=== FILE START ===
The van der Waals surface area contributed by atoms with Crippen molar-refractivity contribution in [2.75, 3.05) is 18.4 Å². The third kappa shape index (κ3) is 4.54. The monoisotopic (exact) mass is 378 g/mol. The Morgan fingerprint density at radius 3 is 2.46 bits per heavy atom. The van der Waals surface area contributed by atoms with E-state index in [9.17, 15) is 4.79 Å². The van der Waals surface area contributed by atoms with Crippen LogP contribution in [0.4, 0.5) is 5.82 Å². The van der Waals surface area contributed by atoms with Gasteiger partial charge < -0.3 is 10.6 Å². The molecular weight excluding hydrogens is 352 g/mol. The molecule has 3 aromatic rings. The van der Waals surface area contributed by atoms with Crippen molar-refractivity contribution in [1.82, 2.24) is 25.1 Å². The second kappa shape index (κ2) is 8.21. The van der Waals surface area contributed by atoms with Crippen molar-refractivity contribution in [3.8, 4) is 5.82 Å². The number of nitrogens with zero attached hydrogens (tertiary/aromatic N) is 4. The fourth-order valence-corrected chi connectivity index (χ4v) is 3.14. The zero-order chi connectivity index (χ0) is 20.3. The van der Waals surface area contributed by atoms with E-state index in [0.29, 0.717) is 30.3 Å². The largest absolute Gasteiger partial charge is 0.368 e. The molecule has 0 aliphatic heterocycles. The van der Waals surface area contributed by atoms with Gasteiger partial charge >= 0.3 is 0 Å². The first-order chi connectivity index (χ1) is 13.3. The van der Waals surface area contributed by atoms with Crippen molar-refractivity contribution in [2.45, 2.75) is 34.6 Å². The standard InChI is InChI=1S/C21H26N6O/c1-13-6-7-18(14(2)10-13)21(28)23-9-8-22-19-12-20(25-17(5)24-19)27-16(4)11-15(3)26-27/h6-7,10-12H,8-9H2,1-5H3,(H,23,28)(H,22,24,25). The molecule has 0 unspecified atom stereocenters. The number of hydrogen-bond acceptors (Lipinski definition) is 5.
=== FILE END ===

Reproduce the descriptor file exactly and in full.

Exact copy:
The van der Waals surface area contributed by atoms with Crippen molar-refractivity contribution in [2.75, 3.05) is 18.4 Å². The third kappa shape index (κ3) is 4.54. The monoisotopic (exact) mass is 378 g/mol. The Morgan fingerprint density at radius 3 is 2.46 bits per heavy atom. The van der Waals surface area contributed by atoms with E-state index in [9.17, 15) is 4.79 Å². The van der Waals surface area contributed by atoms with Crippen LogP contribution in [0.4, 0.5) is 5.82 Å². The van der Waals surface area contributed by atoms with Gasteiger partial charge < -0.3 is 10.6 Å². The molecular weight excluding hydrogens is 352 g/mol. The molecule has 3 aromatic rings. The van der Waals surface area contributed by atoms with Crippen molar-refractivity contribution in [1.82, 2.24) is 25.1 Å². The second kappa shape index (κ2) is 8.21. The van der Waals surface area contributed by atoms with Crippen molar-refractivity contribution in [3.8, 4) is 5.82 Å². The number of nitrogens with zero attached hydrogens (tertiary/aromatic N) is 4. The fourth-order valence-corrected chi connectivity index (χ4v) is 3.14. The zero-order chi connectivity index (χ0) is 20.3. The van der Waals surface area contributed by atoms with E-state index in [0.29, 0.717) is 30.3 Å². The largest absolute Gasteiger partial charge is 0.368 e. The molecule has 0 aliphatic heterocycles. The van der Waals surface area contributed by atoms with Gasteiger partial charge >= 0.3 is 0 Å². The first-order chi connectivity index (χ1) is 13.3. The van der Waals surface area contributed by atoms with Crippen molar-refractivity contribution in [2.45, 2.75) is 34.6 Å². The standard InChI is InChI=1S/C21H26N6O/c1-13-6-7-18(14(2)10-13)21(28)23-9-8-22-19-12-20(25-17(5)24-19)27-16(4)11-15(3)26-27/h6-7,10-12H,8-9H2,1-5H3,(H,23,28)(H,22,24,25). The molecule has 0 unspecified atom stereocenters. The number of hydrogen-bond acceptors (Lipinski definition) is 5.